Photo by Kenneth Cappello
Welcome to 5-10-15-20, where we talk to artists about the music they loved at five-year interval points in their lives. Maybe we’ll get a detailed roadmap of how their tastes and passions helped make them who they are. Maybe we’ll just learn that they really liked hearing the “Fat Albert” theme song over and over when they were kids. Either way, it’ll be fun.
For this edition, we spoke with soul goddess Erykah Badu, 39. The R&B innovator’s latest album, New Amerykah Part II: Return of the Ankh, is out now on Universal Motown. Watch the controversial video for “Window Seat” here.
Rose Royce: “Car Wash”
I heard the song when I first saw the movie Car Wash. I watched it with my family in the living room– it was an event. That’s when I was first introduced to Richard Pryor who was hilarious to me even at age five. And it was a black film that really gave you a chance to get to know each character, which was fascinating. I’m a child of funk, and my parents were into KC and the Sunshine Band, Aretha Franklin, the O’Jays, Candi Staton, Earth, Wind & Fire, along with things like Pink Floyd and Joni Mitchell. But “Car Wash” stands out because it was like a futuristic music video with the movie attached to it.
Teena Marie: “Square Biz”
I would warm up to “Square Biz” in my jazz class. I remember singing along to it really loud. Teena Maire has this pitch-perfect voice that is forever stuck in my DNA; there’s also something about her as a person that resonated with me, a sympathetic vibration. It was funny when I found out we have the same birthday sign. Also, Prince’s Controversy album came out in 1981 and I was a huge fan of his. I had posters of Prince, Rick James, and the Mary Jane Girls.
Pitchfork: Prince and Rick James seem risqué for a 10 year old…
[laughs] That was my taste. My family had a very open relationship about music and art. Nothing was taboo and everything was up for discussion– by the time I was 10, I was a genius. I take the same approach with my son now. He listens to King Crimson, Emerson, Lake and Palmer, the Beatles, Jimi Hendrix.
Doug E. Fresh and Slick Rick: “La Di Da Di”
It was all about Slick Rick the Ruler, Run DMC, Biz Markie, Whodini. I was a B-girl. That’s when hip-hop was getting onto mainstream radio; it was what blues was to my grandparents and what rock’n’roll was to my parents. It was our politics. By age 15, I was politically educated, definitely. I had my own way of thinking.
“La Di Da Di” was my jam because it was unorthodox– just Slick Rick and Doug E. Fresh beat boxing. Everybody wanted to be an MC at that time and that’s when I started rapping, too. I’d battle people at school, at the party, at the gym, on the school bus, anywhere where I could beat on something. I’d crush men and women MCs. I remember all of my lyrics, but I don’t want to share them because I don’t need for these hungry MCs to be stealing my rhymes. My rap name was “Apples”.
Pitchfork: That doesn’t sound too intimidating.
I know, but that’s how I snuck up on people– they thought I was going to be sweet and then I hit ’em real hard.
Nirvana: “Smells Like Teen Spirit”
That was my morning, noon, and night music: Kurt Cobain. I connected with his spirit, his freedom, his struggle, his pain, his love. I didn’t misunderstand his message at all. The lyrics were clever and amazing. I knew that the technique was no Jimi Hendrix or Rolling Stones but I felt close to the spirit of it. I saw Nirvana live in Dallas a couple times at little clubs.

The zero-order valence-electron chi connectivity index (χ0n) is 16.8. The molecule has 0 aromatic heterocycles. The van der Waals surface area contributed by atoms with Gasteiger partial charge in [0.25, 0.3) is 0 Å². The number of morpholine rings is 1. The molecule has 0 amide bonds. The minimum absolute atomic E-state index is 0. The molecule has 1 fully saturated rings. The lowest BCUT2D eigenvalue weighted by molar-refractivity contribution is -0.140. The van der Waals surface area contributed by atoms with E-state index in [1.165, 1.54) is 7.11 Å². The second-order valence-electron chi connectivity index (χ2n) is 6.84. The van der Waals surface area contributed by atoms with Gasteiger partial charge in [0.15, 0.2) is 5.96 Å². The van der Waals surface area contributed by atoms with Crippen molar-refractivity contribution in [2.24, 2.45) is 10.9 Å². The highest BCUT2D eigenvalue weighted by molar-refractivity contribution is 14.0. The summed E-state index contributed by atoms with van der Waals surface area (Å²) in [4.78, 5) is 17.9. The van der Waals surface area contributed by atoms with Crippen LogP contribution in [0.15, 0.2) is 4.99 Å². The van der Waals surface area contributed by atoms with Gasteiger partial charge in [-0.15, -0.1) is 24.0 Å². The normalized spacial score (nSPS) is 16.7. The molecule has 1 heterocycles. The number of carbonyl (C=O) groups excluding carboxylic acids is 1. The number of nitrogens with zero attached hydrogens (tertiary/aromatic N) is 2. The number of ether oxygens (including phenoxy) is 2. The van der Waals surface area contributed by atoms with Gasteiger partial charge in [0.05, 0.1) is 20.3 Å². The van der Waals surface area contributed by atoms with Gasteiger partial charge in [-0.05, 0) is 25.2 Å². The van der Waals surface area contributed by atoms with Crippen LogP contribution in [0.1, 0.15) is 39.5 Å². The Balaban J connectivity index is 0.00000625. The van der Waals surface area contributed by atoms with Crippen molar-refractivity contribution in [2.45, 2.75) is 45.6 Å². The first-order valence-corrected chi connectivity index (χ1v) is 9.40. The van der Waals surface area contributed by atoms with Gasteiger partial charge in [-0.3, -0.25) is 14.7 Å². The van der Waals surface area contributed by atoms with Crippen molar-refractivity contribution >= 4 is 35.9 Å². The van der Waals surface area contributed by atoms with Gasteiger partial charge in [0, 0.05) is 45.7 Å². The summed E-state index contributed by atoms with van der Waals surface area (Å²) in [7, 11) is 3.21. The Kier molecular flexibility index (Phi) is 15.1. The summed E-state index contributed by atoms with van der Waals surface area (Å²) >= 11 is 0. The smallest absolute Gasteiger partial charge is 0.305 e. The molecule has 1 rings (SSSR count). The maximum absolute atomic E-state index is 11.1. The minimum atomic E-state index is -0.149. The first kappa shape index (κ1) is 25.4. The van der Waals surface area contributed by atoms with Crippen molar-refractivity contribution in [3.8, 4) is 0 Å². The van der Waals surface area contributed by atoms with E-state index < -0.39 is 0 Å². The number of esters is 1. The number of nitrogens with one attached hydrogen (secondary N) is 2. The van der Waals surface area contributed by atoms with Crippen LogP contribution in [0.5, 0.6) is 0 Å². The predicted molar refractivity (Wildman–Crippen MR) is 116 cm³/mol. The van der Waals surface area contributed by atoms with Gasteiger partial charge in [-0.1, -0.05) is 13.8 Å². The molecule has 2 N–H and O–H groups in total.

Pitchfork: Was there a mosh pit?
Oh hell yeah. I stayed in the back a little bit but I got in there when “Smells Like Teen Spirit” came on.
The Notorious B.I.G.: “Warning”
That’s 1996, the year before my first record came out. I was listening to Biggie’s Ready to Die a lot. Stuff like “Warning” and his duet with Method Man, “The What”, was incredible. Biggie was the best, the king. Even right now, on my new album, I make two references to him. On the song “Fall in Love (Your Funeral)” I quote “Warning” in a line that goes, “There’s gonna to be a lot of slow singin’ and flower bringin’ if my burglar alarm start ringin’.” Also, there’s a song called “Turn Me Away” that’s based on the song “You Can’t Turn Me Away”, which Junior M.A.F.I.A. sampled. Biggie’s voice is just so sweet. I knew everything he was trying to say.
Gary Bartz: “Music Is My Sanctuary”
I was getting a little eclectic at that time. Classic jazz was really driving me: Miles, Coltrane, Thelonius Monk, Herbie Hancock’s Head Hunters. I was discovering things in jazz that I had never experienced before. The first time I heard jazz in a setting that was enjoyable for me was through A Tribe Called Quest. They introduced jazz to the hip-hop generation through sampling, and Gary Bartz was one of the artists I fell in love with as a result of listening to Tribe.
Gorillaz: “Feel Good Inc.”
Around 2006, I was discovering things like Animal Collective and Gorillaz. I was so impressed with what the Gorillaz were bringing to music visually. It gave me so many creative and conceptual ideas that I put into my own music and videos. I thought that was the future, like, “Oh, they got the edge on human beings now, we better step up our game.”
Pitchfork: Both of the covers of your New Amerykah albums are cartoon versions of you, too.
They are. I’m influenced by so many things, including Gorillaz. Music as a whole is a tool to keep people imagining and dreaming; when you stop dreaming you die. When people look at these album covers and listen to this music, I want them to continue to think and create. That’s how we see ourselves more clearly and that’s how we change.